Our digestive system contains millions of bacteria that form our microbiota, or gut flora. The good bacteria in our microbiota play an important role in promoting a strong immune system, absorbing nutrients from food, and regulating our metabolism.
Incredibly, gut flora are also believed to influence our brain functions and our mood. Anyone who has ever experienced being ‘hangry’ can surely see a connection!
In fact, scientists have fairly recently begun to understand just how important our microbiota is for our overall health. And new connections between gut health and our total wellbeing are being discovered regularly.
In a healthy gut, the balance between good and bad microbes is in equilibrium. But when our gut flora is unbalanced, it can lead to digestive problems such as constipation, diarrhea, or irritable bowel syndrome.
What can cause digestive problems?
Digestive problems often occur as a result of an inadequate diet, not drinking enough water, and not eating enough fibre. Lack of probiotics and prebiotics, essential nutrients and overindulgence in processed, fatty foods and sugar-laden soft drinks can all tip the balance negatively too.
Many medications can also cause constipation. Common culprits include painkillers containing codeine, iron or calcium supplements, antihistamines, diuretics, antidepressants and blood-pressure medications (antihypertensives).
Also, lack of exercise can affect the bowel’s ability to keep things moving. Exercise stimulates a number of important functions necessary for proper digestion.
In short: moving helps your movements!
Symptoms of an unhealthy gut balance
- Hard stools that may be difficult or painful to pass
- Infrequent bowel movements, less than 1 per day
- Experiencing abdominal cramping and bloating
- Feeling like your bowel isn’t quite ‘empty’
- Acute and / or chronic diarrhoea
- Developing haemorrhoids from straining
Common digestive problems
Constipation is when you haven’t had a bowel movement in more than 2 days, or difficulty and straining when having a bowel movement, or the passing of dry, hard stools when you do finally go. If you’re suffering from constipation, you probably feel quite bloated and uncomfortable.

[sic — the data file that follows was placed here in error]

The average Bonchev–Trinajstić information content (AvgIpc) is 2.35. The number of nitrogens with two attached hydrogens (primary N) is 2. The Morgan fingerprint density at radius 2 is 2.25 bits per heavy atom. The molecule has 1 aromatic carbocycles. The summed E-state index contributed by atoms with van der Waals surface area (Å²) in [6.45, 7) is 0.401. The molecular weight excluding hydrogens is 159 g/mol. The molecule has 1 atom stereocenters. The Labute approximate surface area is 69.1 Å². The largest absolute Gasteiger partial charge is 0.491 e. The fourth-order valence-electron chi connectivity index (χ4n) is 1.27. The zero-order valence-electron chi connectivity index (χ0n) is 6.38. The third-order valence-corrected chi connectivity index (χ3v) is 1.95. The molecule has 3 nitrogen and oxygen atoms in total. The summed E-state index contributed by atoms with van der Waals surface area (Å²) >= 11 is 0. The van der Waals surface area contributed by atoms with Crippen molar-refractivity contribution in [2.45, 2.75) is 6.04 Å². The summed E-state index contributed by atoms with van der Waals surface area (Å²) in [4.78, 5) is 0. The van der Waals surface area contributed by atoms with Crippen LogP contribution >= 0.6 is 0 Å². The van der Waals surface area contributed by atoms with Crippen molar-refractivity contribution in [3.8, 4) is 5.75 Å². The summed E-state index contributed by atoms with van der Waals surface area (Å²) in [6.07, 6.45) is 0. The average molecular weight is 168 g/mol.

The most common causes of constipation include a change in routine (such as international travel), not enough fibre in your diet, not enough fluids, and lack of exercise.
Left untreated, constipation can lead to faecal impaction or bowel obstruction, meaning the stool has blocked a part of the intestine and unable to be expelled. This is an emergency medical condition and should be treated right away.
Constipation can also lead to haemorrhoids, which are the result of straining too hard to pass faeces. Haemorrhoids are basically damaged and enlarged blood vessels that can cause pain, itching and discomfort.
Giving constipation the heave-ho
The most effective way to deal with constipation is by changing your diet. Dieticians recommend you eat around 30g of fibre every day. Good sources of fibre include wholegrains, fruits and vegetables, and legumes.
Laxatives may also help in the short-term relief of constipation. Bowel stimulants such as Nu-Lax increase bowel contractions, making the stool move faster through the colon while increasing the liquid in the stool. Senna, an ingredient in Nu-Lax laxative blocks, laxative bars and laxative tablets is a naturally occurring plant that has been used for hundreds of years for effective relief from symptoms of mild to moderate constipation.
When your bowel movements are loose or watery, and happen more than 3 times a day, you have diarrhoea. Diarrhoea occurs when the lining of the intestine becomes irritated and inflamed, which hinders its ability to absorb fluid from food waste.
Diarrhoea can be caused by a number of factors, including a virus such as gastroenteritis, or inflammatory bowel disease (IBD). Generally, diarrhoea resolves after a day or two. Chronic diarrhoea lasting 4 weeks or more can be caused by a range of underlying conditions that should be assessed by a medical professional.
Irritable bowel syndrome
If you have stomach pain or discomfort at least 3 times a month, every month, you may have irritable bowel syndrome (IBS). Other symptoms include abdominal pain, mucus in your stools, and alternating diarrhoea and constipation.
The exact cause of IBS isn’t known, but a number of factors are believed to play their part, such as diet, lack of fibre, change of routine, medications, and stress can all play a role.
Treatment options include gradually changing diet, laxatives or antidiarrhoeals, and antispasmodics.
Also, a group of carbohydrates called FODMAP is now believed to contribute to symptoms of IBS. Some people have opted to try a low-FODMAP diet to help manage their IBS symptoms. This diet should be used with the supervision of a dietician experienced in the management of IBS.
Maintaining a healthy gut
After your food has been digested and passed through the small intestine, the remaining waste moves into the large intestine. This is where the body extracts mainly water, and any remaining nutrients, as it moves through the digestive tract.
It’s a long process, taking between 24-72 hours to pass through our 1.5 metres of large intestine (colon). But the longer fecal matter stays in the colon, the drier it gets. And if fecal matter dries out during its long journey, the result is often constipation, gas and bloating.
To keep things moving, try:
- Eating more high-fibre foods
- Drinking around 2 litres (6-8 glasses) of water a day
- Avoiding diuretics such as coffee, alcohol, and soft drinks
- Going to the toilet when you feel the urge
- Supplementing your diet with products that support gut health
Most of all, pay attention to your body. The more you notice which foods help your digestion (and which wreak havoc), the more able you’ll be to avoid constipation and other gastrointestinal issues.